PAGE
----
When you walk along the beach in San Diego and feel a cool breeze coming off the water, this is a great example of evaporative cooling. However, if you go inland 50 miles, you will feel a very real difference because of the high dry bulb temperature with no evaporation taking place. Evaporative cooling takes place when warmer air comes into contact with cooler water, causing the water to evaporate into the air and thus have a cooling effect on the air.
This adiabatic process works by taking advantage of differences between the dry bulb temperature (dbt) and the wet bulb temperature (wbt). This differential is known as the wet bulb depression (wbd). The greater the wet bulb depression, the greater the felt effect is on the discharge air temperature. In ideal operating conditions, evaporative cooling systems are typically able to lower the sensible heat of the air by 80-90 percent of the wet bulb depression.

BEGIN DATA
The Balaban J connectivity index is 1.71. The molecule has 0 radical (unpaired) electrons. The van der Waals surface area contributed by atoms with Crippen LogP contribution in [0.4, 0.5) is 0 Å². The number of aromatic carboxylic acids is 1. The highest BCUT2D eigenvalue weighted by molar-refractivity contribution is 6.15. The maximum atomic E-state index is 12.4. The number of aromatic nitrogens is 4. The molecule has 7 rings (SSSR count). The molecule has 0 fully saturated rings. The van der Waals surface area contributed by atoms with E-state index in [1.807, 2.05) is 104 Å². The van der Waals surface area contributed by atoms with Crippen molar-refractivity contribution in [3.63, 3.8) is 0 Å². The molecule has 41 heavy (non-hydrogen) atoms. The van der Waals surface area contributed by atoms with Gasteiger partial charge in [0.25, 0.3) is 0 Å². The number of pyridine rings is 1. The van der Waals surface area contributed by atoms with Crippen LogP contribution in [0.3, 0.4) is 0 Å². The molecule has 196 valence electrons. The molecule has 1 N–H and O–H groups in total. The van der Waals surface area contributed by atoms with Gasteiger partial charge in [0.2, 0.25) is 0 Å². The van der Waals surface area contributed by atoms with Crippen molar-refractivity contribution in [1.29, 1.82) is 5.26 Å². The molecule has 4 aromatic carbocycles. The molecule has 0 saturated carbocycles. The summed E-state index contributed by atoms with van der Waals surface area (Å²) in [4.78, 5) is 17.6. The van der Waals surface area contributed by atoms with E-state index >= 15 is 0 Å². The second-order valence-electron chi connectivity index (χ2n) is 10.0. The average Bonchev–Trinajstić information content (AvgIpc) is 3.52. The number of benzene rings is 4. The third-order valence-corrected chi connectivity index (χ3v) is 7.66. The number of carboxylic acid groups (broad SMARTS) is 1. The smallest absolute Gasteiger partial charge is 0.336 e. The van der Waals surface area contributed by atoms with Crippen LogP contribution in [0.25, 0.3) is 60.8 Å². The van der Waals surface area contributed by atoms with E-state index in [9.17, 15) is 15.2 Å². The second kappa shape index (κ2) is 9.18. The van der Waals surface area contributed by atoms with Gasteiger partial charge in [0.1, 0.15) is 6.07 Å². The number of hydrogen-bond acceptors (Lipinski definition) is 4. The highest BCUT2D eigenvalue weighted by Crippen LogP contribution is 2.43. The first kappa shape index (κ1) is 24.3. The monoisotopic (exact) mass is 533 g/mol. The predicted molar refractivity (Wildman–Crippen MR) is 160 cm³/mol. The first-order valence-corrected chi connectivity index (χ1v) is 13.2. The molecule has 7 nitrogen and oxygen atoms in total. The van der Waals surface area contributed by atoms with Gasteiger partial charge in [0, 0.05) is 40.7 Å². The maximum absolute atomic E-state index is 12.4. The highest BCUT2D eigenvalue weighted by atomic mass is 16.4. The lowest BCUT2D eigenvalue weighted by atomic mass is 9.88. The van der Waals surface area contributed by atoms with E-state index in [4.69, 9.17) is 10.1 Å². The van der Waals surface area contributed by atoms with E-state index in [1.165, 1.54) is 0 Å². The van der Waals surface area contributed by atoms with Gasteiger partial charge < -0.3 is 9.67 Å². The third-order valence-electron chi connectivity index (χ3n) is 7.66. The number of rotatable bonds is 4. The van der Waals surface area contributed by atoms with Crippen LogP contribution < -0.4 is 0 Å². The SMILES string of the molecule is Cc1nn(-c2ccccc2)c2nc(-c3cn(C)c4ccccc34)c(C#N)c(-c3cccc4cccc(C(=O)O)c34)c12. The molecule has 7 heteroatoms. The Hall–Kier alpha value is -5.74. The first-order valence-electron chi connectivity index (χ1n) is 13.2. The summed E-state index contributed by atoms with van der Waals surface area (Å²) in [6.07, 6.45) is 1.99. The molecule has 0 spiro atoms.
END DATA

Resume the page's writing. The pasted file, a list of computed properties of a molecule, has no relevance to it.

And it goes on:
Once the outside air passes through the evaporative medium, it provides cool air that can now be moved through the facility, thus removing heat, and then be vented out, providing a continuous stream of fresh air.*
*Taken from “The Green Solution for Big Box Cooling“
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